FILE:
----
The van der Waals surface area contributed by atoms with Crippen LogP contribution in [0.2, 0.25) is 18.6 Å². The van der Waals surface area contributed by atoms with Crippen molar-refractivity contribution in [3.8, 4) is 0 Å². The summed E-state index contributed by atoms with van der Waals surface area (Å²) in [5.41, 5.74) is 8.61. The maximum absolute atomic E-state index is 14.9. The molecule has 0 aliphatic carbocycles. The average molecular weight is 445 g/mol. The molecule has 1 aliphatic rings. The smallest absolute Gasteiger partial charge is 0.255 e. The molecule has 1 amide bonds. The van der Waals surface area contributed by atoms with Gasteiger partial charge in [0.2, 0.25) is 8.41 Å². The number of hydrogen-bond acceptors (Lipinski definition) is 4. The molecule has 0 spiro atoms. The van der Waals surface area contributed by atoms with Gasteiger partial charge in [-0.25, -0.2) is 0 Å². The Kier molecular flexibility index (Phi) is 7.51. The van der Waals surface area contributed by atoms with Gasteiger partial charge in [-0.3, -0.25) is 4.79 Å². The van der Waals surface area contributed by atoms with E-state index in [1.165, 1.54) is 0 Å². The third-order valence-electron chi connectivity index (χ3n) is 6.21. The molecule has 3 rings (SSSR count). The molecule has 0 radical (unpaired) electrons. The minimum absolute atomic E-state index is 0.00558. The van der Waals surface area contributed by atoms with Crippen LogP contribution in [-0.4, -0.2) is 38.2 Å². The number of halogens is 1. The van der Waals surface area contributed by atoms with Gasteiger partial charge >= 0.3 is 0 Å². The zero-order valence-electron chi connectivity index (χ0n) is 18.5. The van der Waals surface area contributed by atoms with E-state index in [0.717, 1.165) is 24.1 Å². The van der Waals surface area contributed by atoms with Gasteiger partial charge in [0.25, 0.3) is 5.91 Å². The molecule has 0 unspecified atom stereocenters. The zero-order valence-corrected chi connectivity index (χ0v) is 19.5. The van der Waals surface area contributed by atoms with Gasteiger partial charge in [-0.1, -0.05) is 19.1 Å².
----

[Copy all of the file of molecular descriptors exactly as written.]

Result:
The van der Waals surface area contributed by atoms with Crippen LogP contribution in [0.2, 0.25) is 18.6 Å². The van der Waals surface area contributed by atoms with Crippen molar-refractivity contribution in [3.8, 4) is 0 Å². The summed E-state index contributed by atoms with van der Waals surface area (Å²) in [5.41, 5.74) is 8.61. The maximum absolute atomic E-state index is 14.9. The molecule has 0 aliphatic carbocycles. The average molecular weight is 445 g/mol. The molecule has 1 aliphatic rings. The smallest absolute Gasteiger partial charge is 0.255 e. The molecule has 1 amide bonds. The van der Waals surface area contributed by atoms with Gasteiger partial charge in [0.2, 0.25) is 8.41 Å². The number of hydrogen-bond acceptors (Lipinski definition) is 4. The molecule has 0 spiro atoms. The van der Waals surface area contributed by atoms with Gasteiger partial charge in [-0.25, -0.2) is 0 Å². The Kier molecular flexibility index (Phi) is 7.51. The van der Waals surface area contributed by atoms with Gasteiger partial charge in [-0.3, -0.25) is 4.79 Å². The van der Waals surface area contributed by atoms with E-state index in [1.165, 1.54) is 0 Å². The third-order valence-electron chi connectivity index (χ3n) is 6.21. The molecule has 3 rings (SSSR count). The molecule has 0 radical (unpaired) electrons. The minimum absolute atomic E-state index is 0.00558. The van der Waals surface area contributed by atoms with Crippen LogP contribution in [-0.4, -0.2) is 38.2 Å². The number of halogens is 1. The van der Waals surface area contributed by atoms with Gasteiger partial charge >= 0.3 is 0 Å². The zero-order valence-electron chi connectivity index (χ0n) is 18.5. The van der Waals surface area contributed by atoms with E-state index in [0.717, 1.165) is 24.1 Å². The van der Waals surface area contributed by atoms with Gasteiger partial charge in [0.25, 0.3) is 5.91 Å². The molecule has 0 unspecified atom stereocenters. The zero-order valence-corrected chi connectivity index (χ0v) is 19.5. The van der Waals surface area contributed by atoms with Gasteiger partial charge in [-0.1, -0.05) is 19.1 Å².